Three countries have landed missions on the moon: the US, the Soviet Union and China. Israel hopes to be the fourth when it launches a spacecraft this December with an assist from a
Falcon 9 rocket.
On Tuesday, the team announced its goal of a Feb. 13, 2019, moon landing, but it has yet to set a specific launch date in December. It will take about two months for the spacecraft to reach its destination after launch.
SpaceIL and Israel Aerospace Industries have raised $88 million primarily from private donors to fund the project over the past eight years.
The dainty spacecraft is just about 5 feet (1.5 meters) high and weighs 1,322 pounds (600 kilograms). The team says it will be the smallest spacecraft to land on the moon.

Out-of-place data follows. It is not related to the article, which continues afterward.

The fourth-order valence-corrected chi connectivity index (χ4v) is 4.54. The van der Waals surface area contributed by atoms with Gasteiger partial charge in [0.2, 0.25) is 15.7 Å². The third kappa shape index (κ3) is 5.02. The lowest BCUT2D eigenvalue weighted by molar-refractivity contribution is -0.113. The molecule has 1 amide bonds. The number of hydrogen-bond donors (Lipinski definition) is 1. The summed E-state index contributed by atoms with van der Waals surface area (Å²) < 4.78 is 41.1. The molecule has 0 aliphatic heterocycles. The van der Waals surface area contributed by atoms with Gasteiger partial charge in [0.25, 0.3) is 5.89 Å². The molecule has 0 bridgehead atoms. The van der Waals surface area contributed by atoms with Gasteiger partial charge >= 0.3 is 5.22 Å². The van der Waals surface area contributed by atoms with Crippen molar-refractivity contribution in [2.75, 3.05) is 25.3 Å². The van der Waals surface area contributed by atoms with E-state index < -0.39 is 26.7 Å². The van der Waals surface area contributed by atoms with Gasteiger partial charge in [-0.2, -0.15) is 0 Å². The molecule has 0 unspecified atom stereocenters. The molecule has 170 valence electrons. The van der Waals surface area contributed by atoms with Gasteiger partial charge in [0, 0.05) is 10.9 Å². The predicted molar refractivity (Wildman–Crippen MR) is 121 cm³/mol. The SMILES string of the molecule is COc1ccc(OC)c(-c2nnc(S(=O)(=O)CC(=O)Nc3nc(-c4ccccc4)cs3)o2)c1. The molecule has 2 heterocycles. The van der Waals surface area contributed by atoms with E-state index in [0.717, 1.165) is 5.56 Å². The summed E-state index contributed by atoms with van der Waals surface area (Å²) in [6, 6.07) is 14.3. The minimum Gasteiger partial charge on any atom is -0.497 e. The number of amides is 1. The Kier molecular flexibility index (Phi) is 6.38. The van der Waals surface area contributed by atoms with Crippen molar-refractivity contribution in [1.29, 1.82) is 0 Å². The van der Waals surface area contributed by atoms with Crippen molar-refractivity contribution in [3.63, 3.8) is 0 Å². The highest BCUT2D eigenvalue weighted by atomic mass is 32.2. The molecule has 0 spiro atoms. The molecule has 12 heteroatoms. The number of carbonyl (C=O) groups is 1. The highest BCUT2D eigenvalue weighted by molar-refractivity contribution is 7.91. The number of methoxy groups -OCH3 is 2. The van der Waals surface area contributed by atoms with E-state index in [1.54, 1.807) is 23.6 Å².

Once it touches down on the moon, the spacecraft will use its cameras to take photos and video of the lunar surface. It will also measure the moon's magnetic field at the landing site using a magnetometer.
The spacecraft will undergo final testing over the coming months to make sure it can survive the rigors of launch, flight and landing. If it passes, it will head into space from Cape Canaveral, Florida, as a secondary payload along with satellites on a SpaceX rocket.
"The launch of the first Israeli spacecraft will fill Israel, in its 70th year, with pride," said SpaceIL President Morris Kahn. "It is a national accomplishment that will put us on the world's space map."
Originally published July 10 at 11:05 a.m. PT. Updated at 6:45 a.m. PT: To note that the Soviet Union landed a mission on the moon.
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